We read books to find out who we are. -Ursula K. Le Guin, author (21 Oct 1929-2018)
It’s not just the self-help books that work that way, either. It can be cookbooks. ( Will I enjoy preparing Korean food?) It can be science fiction, for a kid who feels like an alien wherever they’re growing up and going to school. It can be nonfiction about science, history, race relations, archaeology or anything else, when we want to understand who we are as a species or race or nation – or civilization.
In researching Four Lost Cities, science journalist and SF writer Annalee Newitz visited the archaeological sites of Çatalhöyük in Turkey, Pompeii in modern Italy, Angkor in Cambodia, and Cahokia near the Mississippi River to find out who what happens when a city ends. Pompeii is the one that was obliterated by nature. Rome promptly resettled many evacuees elsewhere. In the case of the other cities, people seem to have dispersed but continued to use the place as a graveyard for a long time (Çatalhöyük); lost interest in city life as climate changed and rulers made bad decisions, leaving contingents of monks to stick around tending the temples (Angkor) ; or upped and moved on (Cahokia.) This is a fascinating exploration of the life and death of cities – and the tenacity of human cultures – with more than a little relevance for our own day.
We’ve heard Einstein’s famous quote about imagination being more important than knowledge. But there’s more:
“Imagination is more important than knowledge. For knowledge is limited to all we now know and understand, while imagination embraces the entire world, and all there ever will be to know and understand.
“Logic will get you from A to B. Imagination will take you everywhere.” – Albert Einstein
Much, much less known is something else he said:
“The world is a dangerous place to live, not because of the people who are evil, but because of the people who don’t do anything about it.”
He was a wise man.
“I have to report that M. Blériot, with his monoplane, crossed the Channel from Calais this morning. I issued to him a Quarantine Certificate, thereby treating it as a yacht and the aviator as Master and owner.
—The Collector of Customs, Dover
July 25, 1909
1909. Less than 100 years ago, an airplane crossing the English Channel was unprecedented. What will the future hold?
For my latest of my backlist story collections (until a large and rather complete collection of my backlist of SF stories next year), while making review copies available on BookFunnel, I came up with this tagline:
An imaginary journey from ancient Archaeopteryx to aircraft under distant stars.
Knowing I’d be on a panel about Libraries of the Future at the Texas Library Association Conference in Dallas this Spring, I read up on libraries of the PAST, and found this book. Yes, it tells about the evolution of the Card Catalog through history. The book is richly illustrated with reproductions of cards from the Library of Congress catalog, which they have NOT done away with. Hand-written on the old cards are scraps of bibliographic information that never made it into on-line cataloging. Recommended!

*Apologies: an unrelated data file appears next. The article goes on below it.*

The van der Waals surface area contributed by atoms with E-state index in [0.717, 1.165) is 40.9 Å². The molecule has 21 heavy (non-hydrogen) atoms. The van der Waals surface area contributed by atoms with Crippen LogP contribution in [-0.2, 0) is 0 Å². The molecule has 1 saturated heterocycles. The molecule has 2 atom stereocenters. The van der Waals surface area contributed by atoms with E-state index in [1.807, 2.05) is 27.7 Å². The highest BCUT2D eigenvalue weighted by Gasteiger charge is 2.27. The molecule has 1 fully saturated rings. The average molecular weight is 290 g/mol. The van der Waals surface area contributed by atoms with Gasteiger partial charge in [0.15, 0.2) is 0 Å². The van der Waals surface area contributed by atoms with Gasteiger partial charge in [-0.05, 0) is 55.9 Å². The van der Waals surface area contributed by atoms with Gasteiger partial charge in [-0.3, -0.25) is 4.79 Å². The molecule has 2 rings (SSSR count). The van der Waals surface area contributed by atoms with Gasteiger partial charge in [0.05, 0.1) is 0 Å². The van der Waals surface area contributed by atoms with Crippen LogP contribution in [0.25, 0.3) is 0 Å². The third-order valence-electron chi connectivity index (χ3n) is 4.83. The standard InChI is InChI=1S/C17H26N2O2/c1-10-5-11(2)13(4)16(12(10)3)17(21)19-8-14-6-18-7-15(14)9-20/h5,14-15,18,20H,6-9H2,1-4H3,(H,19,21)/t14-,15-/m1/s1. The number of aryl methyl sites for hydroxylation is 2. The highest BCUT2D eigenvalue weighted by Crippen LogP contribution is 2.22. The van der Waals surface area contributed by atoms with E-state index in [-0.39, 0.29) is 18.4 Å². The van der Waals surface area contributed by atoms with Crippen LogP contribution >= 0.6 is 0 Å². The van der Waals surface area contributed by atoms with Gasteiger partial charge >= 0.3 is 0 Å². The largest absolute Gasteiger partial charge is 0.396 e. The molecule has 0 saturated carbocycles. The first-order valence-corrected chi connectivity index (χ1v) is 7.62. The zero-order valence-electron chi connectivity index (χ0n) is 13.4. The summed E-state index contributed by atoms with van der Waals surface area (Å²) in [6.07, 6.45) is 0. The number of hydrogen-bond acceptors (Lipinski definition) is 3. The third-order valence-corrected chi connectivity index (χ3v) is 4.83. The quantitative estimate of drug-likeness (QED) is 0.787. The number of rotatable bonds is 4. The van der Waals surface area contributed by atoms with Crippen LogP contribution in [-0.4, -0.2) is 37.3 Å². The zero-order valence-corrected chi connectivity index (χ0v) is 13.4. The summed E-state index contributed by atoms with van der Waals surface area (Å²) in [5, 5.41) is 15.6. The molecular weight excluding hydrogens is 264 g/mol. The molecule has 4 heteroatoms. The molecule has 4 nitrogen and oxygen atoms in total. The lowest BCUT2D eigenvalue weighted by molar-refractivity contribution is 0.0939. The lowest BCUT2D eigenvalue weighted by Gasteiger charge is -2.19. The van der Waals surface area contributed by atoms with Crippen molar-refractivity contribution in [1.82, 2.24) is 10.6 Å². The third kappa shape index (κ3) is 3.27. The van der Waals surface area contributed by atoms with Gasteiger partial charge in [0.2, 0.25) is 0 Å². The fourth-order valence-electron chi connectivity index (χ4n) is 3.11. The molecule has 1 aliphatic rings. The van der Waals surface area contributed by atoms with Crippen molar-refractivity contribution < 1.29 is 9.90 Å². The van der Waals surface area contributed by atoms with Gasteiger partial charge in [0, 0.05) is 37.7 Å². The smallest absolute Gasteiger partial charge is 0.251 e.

“A scholar is just a library’s way of making another library. ” – Daniel Dennett, philosopher, writer, and professor (b. 28 Mar 1942), quoted in A Word A Day.
A human being is part of the whole called by us universe, a part limited in time and space. We experience ourselves, our thoughts and feelings as something separate from the rest. A kind of optical delusion of consciousness. This delusion is a kind of prison for us, restricting us to our personal desires and to affection for a few persons nearest to us. Our task must be to free ourselves from the prison by widening our circle of compassion to embrace all living creatures and the whole of nature in its beauty. The true value of a human being is determined by the measure and the sense in which they have obtained liberation from the self. We shall require a substantially new manner of thinking if humanity is to survive.
“The direction of escape is toward freedom. So what is ‘escapism’ an accusation of?”
Ursula K. LeGuin
The past is another country – and it doesn’t issue passports.
“I would go on writing even if I know I would not be published.”
—John Le Carré
“There is nothing worse than a sharp image of a fuzzy concept.” – Ansel Adams
This quote from the wonderful A Word A Day:
“It is useless to attempt to reason a man out of a thing he was never reasoned into. ”
-Jonathan Swift, satirist (1667-1745)